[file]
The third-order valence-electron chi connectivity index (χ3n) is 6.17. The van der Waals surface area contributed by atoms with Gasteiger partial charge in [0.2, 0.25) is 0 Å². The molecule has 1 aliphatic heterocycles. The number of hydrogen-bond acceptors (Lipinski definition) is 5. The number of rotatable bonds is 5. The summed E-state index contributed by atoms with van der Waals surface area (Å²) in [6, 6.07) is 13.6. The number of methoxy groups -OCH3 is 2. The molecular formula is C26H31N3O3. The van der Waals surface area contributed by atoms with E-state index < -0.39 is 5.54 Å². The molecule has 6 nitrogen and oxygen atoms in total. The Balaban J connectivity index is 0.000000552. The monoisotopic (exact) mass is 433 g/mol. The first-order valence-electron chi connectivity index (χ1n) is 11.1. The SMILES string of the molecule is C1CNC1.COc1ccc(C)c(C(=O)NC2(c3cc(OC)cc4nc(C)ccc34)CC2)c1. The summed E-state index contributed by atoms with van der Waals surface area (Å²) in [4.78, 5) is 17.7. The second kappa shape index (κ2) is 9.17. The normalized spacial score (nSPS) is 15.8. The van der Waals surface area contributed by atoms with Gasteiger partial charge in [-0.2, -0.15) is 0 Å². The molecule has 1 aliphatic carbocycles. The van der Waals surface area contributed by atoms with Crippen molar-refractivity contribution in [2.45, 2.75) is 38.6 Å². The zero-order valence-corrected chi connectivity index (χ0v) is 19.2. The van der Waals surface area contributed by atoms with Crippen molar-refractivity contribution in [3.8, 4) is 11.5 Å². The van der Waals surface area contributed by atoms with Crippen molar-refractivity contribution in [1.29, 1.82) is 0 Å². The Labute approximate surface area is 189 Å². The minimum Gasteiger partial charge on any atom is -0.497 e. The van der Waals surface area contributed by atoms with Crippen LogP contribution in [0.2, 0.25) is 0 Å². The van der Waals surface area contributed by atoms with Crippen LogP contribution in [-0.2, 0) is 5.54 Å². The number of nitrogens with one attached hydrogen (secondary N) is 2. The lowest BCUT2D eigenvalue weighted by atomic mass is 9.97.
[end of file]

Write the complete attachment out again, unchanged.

The third-order valence-electron chi connectivity index (χ3n) is 6.17. The van der Waals surface area contributed by atoms with Gasteiger partial charge in [0.2, 0.25) is 0 Å². The molecule has 1 aliphatic heterocycles. The number of hydrogen-bond acceptors (Lipinski definition) is 5. The number of rotatable bonds is 5. The summed E-state index contributed by atoms with van der Waals surface area (Å²) in [6, 6.07) is 13.6. The number of methoxy groups -OCH3 is 2. The molecular formula is C26H31N3O3. The van der Waals surface area contributed by atoms with E-state index < -0.39 is 5.54 Å². The molecule has 6 nitrogen and oxygen atoms in total. The Balaban J connectivity index is 0.000000552. The monoisotopic (exact) mass is 433 g/mol. The first-order valence-electron chi connectivity index (χ1n) is 11.1. The SMILES string of the molecule is C1CNC1.COc1ccc(C)c(C(=O)NC2(c3cc(OC)cc4nc(C)ccc34)CC2)c1. The summed E-state index contributed by atoms with van der Waals surface area (Å²) in [4.78, 5) is 17.7. The second kappa shape index (κ2) is 9.17. The normalized spacial score (nSPS) is 15.8. The van der Waals surface area contributed by atoms with Gasteiger partial charge in [-0.2, -0.15) is 0 Å². The molecule has 1 aliphatic carbocycles. The van der Waals surface area contributed by atoms with Crippen molar-refractivity contribution in [2.45, 2.75) is 38.6 Å². The zero-order valence-corrected chi connectivity index (χ0v) is 19.2. The van der Waals surface area contributed by atoms with Crippen molar-refractivity contribution in [3.8, 4) is 11.5 Å². The van der Waals surface area contributed by atoms with Crippen molar-refractivity contribution in [1.29, 1.82) is 0 Å². The Labute approximate surface area is 189 Å². The minimum Gasteiger partial charge on any atom is -0.497 e. The van der Waals surface area contributed by atoms with Crippen LogP contribution in [0.2, 0.25) is 0 Å². The van der Waals surface area contributed by atoms with Crippen LogP contribution in [-0.2, 0) is 5.54 Å². The number of nitrogens with one attached hydrogen (secondary N) is 2. The lowest BCUT2D eigenvalue weighted by atomic mass is 9.97.